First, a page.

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Am J Clin Nutr. 2015 Sep;102(3):608-15. doi: 10.3945/ajcn.115.107995. Epub 2015 Jul 15.

A randomized controlled trial of green tea catechins in protection against ultraviolet radiation-induced cutaneous inflammation.

Author information

1
Centre for Dermatology, Institute of Inflammation and Repair, University of Manchester, Manchester Academic Health Science Centre, Salford Royal NHS Foundation Trust, Manchester, United Kingdom;
2
Manchester Pharmacy School, Faculty of Medical and Human Sciences, University of Manchester, Manchester, United Kingdom;
3
School of Food Science and Nutrition, University of Leeds, Leeds, United Kingdom; and.
4
Bradford School of Pharmacy, Faculty of Life Sciences, University of Bradford, Bradford, United Kingdom.
5
Centre for Dermatology, Institute of Inflammation and Repair, University of Manchester, Manchester Academic Health Science Centre, Salford Royal NHS Foundation Trust, Manchester, United Kingdom; lesley.e.rhodes@manchester.ac.uk.

Abstract

BACKGROUND:

Safe systemic protection from the health hazards of ultraviolet radiation (UVR) in sunlight is desirable. Green tea is consumed globally and is reported to have anti-inflammatory properties, which may be mediated through the impact on cyclooxygenase and lipoxygenase pathways. Recent data suggest that green tea catechins (GTCs) reduce acute UVR effects, but human trials examining their photoprotective potential are scarce.

OBJECTIVE:

We performed a double-blind, randomized, placebo-controlled trial to examine whether GTCs protect against clinical, histologic, and biochemical indicators of UVR-induced inflammation.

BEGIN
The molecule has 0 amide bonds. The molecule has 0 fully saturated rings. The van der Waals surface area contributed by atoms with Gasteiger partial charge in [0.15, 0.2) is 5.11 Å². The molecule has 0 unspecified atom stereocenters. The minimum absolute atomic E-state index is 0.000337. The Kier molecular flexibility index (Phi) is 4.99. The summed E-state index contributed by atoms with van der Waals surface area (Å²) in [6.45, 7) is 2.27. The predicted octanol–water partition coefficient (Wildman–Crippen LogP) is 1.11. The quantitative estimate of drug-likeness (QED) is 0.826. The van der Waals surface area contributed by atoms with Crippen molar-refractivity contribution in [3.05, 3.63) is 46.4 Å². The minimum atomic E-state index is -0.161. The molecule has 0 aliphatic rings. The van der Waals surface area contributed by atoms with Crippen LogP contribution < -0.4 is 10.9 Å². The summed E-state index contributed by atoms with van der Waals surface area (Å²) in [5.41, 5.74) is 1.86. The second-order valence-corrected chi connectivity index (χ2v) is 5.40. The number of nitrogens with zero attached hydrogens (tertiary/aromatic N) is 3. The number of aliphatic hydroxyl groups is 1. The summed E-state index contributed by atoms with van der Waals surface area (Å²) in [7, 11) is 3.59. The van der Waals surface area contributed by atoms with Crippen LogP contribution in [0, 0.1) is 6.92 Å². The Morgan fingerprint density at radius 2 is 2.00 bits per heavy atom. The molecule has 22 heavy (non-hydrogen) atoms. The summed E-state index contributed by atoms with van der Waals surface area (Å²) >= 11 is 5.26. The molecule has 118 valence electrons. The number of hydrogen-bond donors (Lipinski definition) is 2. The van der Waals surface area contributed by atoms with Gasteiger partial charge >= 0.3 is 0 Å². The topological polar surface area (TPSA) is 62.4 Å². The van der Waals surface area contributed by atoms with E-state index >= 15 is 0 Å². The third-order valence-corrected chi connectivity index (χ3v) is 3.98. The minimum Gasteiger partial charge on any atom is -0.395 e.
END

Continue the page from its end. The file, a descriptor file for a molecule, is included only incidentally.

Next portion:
DESIGN:

Healthy adults (aged 18-65 y, phototypes I-II) were randomly allocated to 1350 mg encapsulated green tea extract (540 mg GTC) with 50 mg vitamin C or placebo twice daily for 3 mo. Impact on skin erythema, dermal leukocytic infiltration, and concentrations of proinflammatory eicosanoids was assessed after solar-simulated UVR challenge, and subject compliance was determined through assay of urinary GTC metabolite epigallocatechin glucuronide.

RESULTS:

Volunteers were assigned to the active (n = 25) or the placebo (n = 25) group. After supplementation, median (IQR) sunburn threshold (minimal erythema dose) was 28 (20-28) and 20 (20-28) mJ/cm(2) in the active and placebo groups, respectively (nonsignificant), with no difference in AUC analysis for measured erythema index after a geometric series of 10 UVR doses. Skin immunohistochemistry showed increased neutrophil and CD3(+) T-lymphocyte numbers post-UVR in both groups (P < 0.01) with no statistically significant differences between groups after supplementation. Cyclooxygenase and lipoxygenase metabolites prostaglandin E2 (vasodilator) and 12-hydroxyeicosatetraenoicacid (chemoattractant), respectively, increased after UVR (P < 0.05), with no differences between supplementation groups.

CONCLUSION:

Oral GTC (1080 mg/d) with vitamin C over 3 mo did not significantly reduce skin erythema, leukocyte infiltration, or eicosanoid response to UVR inflammatory challenge. This trial was registered at clinicaltrials.gov as NCT01032031.

KEYWORDS:

green tea catechins; human skin; inflammation; photoprotection; ultraviolet radiation

PMID:
26178731
PMCID:
PMC4548173
DOI:
10.3945/ajcn.115.107995
[Indexed for MEDLINE]
Free PMC Article

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